Deficit‐informed thinking has dominated the presentation of working-class communities. This chapter highlights the cultural wealth that academics of working-class heritage possess. The work of Tara Yosso (2005, Whose Culture Has Capital? A Critical Race Theory Discussion of Community Cultural Wealth. Race Ethnicity and Education, 8(1), 69–91) is utilised as she combats the notion that non-elites are culturally deficient (p. 70). Student support was cited as an asset my respondents offered the academy.
- Social capital
- Familial capital
- Navigational capital
- Role models
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As like Ako-Asare (2015), the literature shows a deep overlap between examples of social capital and familial capital, so throughout these two types of capital are analysed together.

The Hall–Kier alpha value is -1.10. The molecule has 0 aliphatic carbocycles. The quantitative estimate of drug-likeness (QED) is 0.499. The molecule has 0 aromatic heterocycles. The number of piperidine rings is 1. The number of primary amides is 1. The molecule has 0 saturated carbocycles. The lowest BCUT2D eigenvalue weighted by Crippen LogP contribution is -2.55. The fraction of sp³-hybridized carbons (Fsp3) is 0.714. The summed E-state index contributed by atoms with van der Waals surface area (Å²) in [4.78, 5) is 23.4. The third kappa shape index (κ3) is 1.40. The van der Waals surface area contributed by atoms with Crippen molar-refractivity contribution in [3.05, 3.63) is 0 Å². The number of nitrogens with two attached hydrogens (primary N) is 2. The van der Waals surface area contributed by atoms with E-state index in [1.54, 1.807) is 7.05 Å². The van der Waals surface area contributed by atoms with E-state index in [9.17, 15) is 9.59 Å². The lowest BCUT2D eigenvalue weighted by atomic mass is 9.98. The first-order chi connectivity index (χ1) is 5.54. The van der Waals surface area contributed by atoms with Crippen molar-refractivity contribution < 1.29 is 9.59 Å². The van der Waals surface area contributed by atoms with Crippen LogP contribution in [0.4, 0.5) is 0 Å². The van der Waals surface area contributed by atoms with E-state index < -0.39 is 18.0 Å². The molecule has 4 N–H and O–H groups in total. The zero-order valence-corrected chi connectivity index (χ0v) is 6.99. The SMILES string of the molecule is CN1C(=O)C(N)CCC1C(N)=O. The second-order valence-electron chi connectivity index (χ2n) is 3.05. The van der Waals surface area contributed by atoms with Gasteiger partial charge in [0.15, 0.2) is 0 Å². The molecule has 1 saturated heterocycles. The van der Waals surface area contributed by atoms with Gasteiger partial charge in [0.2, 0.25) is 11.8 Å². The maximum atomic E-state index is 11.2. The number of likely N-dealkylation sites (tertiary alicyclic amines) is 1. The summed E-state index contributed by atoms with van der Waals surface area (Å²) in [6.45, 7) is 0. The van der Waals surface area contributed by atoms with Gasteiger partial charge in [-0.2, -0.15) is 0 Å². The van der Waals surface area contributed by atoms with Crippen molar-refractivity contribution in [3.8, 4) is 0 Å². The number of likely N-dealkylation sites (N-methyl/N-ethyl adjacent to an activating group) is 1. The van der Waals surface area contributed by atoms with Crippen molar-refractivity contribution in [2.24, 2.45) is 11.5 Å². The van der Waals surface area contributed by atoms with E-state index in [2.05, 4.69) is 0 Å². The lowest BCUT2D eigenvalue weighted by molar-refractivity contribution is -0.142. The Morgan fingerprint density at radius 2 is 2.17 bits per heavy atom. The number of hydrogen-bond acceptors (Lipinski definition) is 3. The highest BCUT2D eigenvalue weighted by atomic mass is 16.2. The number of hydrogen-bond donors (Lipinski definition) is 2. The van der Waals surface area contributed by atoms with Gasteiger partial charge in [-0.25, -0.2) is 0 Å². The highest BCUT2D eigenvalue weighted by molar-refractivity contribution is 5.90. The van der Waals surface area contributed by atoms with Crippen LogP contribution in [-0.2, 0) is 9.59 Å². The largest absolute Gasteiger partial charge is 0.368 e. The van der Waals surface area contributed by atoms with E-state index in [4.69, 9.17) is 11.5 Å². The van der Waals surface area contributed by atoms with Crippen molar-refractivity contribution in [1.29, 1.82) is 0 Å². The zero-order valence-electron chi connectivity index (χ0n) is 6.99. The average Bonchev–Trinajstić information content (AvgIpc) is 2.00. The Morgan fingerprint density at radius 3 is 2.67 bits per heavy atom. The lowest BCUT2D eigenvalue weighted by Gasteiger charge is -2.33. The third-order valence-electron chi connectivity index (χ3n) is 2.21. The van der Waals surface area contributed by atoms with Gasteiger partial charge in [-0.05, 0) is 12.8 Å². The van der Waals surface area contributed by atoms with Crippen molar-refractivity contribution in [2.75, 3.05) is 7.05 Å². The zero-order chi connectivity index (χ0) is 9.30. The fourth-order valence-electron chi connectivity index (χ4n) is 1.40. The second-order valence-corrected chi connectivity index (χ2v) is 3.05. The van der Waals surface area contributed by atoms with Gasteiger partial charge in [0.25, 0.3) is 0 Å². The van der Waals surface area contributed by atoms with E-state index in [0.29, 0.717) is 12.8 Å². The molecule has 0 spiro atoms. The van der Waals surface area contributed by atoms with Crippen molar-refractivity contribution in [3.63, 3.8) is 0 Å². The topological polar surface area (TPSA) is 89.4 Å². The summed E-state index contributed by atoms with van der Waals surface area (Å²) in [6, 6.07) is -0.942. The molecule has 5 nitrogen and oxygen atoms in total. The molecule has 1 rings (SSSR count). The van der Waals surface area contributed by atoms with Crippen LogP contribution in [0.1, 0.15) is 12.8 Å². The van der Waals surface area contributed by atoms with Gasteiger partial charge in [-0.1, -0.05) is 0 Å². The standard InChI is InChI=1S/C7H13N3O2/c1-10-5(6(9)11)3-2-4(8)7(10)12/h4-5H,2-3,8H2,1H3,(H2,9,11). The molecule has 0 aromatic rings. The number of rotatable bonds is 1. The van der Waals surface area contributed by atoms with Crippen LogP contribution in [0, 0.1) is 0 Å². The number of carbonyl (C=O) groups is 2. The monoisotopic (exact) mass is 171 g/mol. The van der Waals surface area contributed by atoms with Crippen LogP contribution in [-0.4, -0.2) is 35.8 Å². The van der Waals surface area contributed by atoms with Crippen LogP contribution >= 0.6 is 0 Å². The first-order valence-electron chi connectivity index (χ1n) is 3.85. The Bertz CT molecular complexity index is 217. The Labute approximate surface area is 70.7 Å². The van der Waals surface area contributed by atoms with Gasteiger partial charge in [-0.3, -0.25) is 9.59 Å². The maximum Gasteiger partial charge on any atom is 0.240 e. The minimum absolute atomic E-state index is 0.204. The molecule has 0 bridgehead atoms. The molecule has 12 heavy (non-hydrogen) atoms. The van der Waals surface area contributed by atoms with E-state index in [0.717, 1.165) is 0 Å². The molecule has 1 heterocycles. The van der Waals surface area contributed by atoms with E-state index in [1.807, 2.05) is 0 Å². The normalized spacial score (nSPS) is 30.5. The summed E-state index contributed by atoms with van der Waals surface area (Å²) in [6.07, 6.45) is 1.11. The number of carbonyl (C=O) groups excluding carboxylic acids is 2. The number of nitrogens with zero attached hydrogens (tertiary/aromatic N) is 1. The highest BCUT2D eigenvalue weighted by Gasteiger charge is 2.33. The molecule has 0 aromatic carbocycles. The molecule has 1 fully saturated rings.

Although, we should note Witz’s (1992) feminist analysis that professions are key features of patriarchal societies where the gendered activities of caring and support, originally intra-familial roles, developed last century into paid occupations in health and social care, but also underpin the nature of academic administration roles such as pastoral care, student support etc. Those professions without that gendered element tend to be more prestigious.
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Crew, T. (2020). Supporting Students. In: Higher Education and Working-Class Academics . Palgrave Pivot, Cham. https://doi.org/10.1007/978-3-030-58352-1_5
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